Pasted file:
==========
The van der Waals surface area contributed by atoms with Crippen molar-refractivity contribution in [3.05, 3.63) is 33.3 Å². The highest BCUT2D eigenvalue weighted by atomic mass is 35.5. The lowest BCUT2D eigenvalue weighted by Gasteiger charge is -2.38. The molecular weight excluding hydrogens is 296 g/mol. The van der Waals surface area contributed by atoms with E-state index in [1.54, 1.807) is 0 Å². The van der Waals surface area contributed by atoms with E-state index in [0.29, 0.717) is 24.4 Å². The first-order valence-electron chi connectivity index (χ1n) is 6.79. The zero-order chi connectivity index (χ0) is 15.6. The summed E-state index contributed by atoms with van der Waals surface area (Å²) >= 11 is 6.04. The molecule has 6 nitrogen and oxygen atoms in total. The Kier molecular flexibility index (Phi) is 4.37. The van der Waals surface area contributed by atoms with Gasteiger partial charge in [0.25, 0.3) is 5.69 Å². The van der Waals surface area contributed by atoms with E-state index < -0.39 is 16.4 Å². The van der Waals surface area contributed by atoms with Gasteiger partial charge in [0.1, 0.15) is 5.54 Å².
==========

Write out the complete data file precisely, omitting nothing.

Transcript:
The van der Waals surface area contributed by atoms with Crippen molar-refractivity contribution in [3.05, 3.63) is 33.3 Å². The highest BCUT2D eigenvalue weighted by atomic mass is 35.5. The lowest BCUT2D eigenvalue weighted by Gasteiger charge is -2.38. The molecular weight excluding hydrogens is 296 g/mol. The van der Waals surface area contributed by atoms with E-state index in [1.54, 1.807) is 0 Å². The van der Waals surface area contributed by atoms with E-state index in [0.29, 0.717) is 24.4 Å². The first-order valence-electron chi connectivity index (χ1n) is 6.79. The zero-order chi connectivity index (χ0) is 15.6. The summed E-state index contributed by atoms with van der Waals surface area (Å²) >= 11 is 6.04. The molecule has 6 nitrogen and oxygen atoms in total. The Kier molecular flexibility index (Phi) is 4.37. The van der Waals surface area contributed by atoms with Gasteiger partial charge in [0.25, 0.3) is 5.69 Å². The van der Waals surface area contributed by atoms with E-state index < -0.39 is 16.4 Å². The van der Waals surface area contributed by atoms with Gasteiger partial charge in [0.1, 0.15) is 5.54 Å².